It stung in that hotel room in Cape Coast, Ghana when Juanita said (which you can see in the film of our journey, Traces of the Trade) "white people have been cowards."
It stung to hear the words. It stung because they were true; certainly in my case. I just didn't know how to talk about issues of race. I certainly didn't know how to talk about it with people of color.
This week Attorney General Eric Holder, in comments before the Justice Department in regards to Black History Month, said we've been "a nation of cowards," which pretty much includes everyone, when it comes to talking about race relations.
I remember a conversation I had a few years ago with a friend of mine, a woman of color, when she told me that black people--in general--have issues they don't discuss around white people. Centuries of oppression have resulted in instinctual mistrust that renders certain topics taboo. I get that. It makes perfect sense. She said she knows that white people have secrets that they keep from black folks as well. On this, I was dumbfounded, as was our other friend at the table--a white woman--sitting with us. "White people don’t have secrets," I said. "I guess we don't have to. We don't have to talk about issues of race. So we don’t."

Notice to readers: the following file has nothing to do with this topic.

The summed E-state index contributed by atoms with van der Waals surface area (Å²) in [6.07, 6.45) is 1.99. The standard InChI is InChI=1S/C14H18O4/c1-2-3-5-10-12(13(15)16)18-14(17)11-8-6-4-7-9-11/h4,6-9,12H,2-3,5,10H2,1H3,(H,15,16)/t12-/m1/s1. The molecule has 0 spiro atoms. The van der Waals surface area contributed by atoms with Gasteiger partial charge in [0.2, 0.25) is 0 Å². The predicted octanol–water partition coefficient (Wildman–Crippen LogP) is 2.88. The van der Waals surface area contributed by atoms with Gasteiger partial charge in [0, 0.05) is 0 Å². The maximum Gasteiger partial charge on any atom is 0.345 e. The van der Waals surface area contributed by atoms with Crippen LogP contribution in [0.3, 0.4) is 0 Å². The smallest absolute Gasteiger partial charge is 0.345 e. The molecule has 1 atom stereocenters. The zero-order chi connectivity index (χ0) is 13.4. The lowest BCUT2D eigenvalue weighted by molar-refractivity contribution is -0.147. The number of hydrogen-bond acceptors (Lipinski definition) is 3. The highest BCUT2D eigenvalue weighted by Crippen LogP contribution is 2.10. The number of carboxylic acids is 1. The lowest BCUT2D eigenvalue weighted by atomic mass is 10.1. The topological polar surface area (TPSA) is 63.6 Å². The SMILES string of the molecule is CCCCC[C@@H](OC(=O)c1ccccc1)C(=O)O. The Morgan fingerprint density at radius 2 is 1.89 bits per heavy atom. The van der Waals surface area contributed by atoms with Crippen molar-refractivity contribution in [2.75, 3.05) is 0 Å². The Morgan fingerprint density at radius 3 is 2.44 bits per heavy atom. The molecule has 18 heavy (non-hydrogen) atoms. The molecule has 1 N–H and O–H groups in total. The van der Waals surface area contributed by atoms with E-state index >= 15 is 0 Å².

I remember another encounter during our family journey where two black men disagreed about who has the hardest time talking about issues of race--black folks or white folks.
It's messy. It's complicated. There are no easy answers. What I so appreciate about A.G. Holder's comments is that he so clearly stated that if we want to understand the heart of our country we need to understand our racial soul. We, all of us, simply don't talk with each other enough about racial issues. When we are willing to be understanding enough, and tolerant enough, of each other we have the opportunity for progress.
"To respect one another we must have a basic understanding of one another."
If you haven't heard Holder's words you owe it to yourself to take a few minutes and watch him here.
You may also be interested in Sherrilyn Ifill's post on the debate over what Obama's presidency means for blacks on the left and on the right, Jeremy Adam Smith's post about self-segregation among children, and Laila Halaby's post about how to create a respectful discussion about cultural and racial differences.
This post originally appeared at Thomas Norman DeWolf's Inheriting the Trade blog.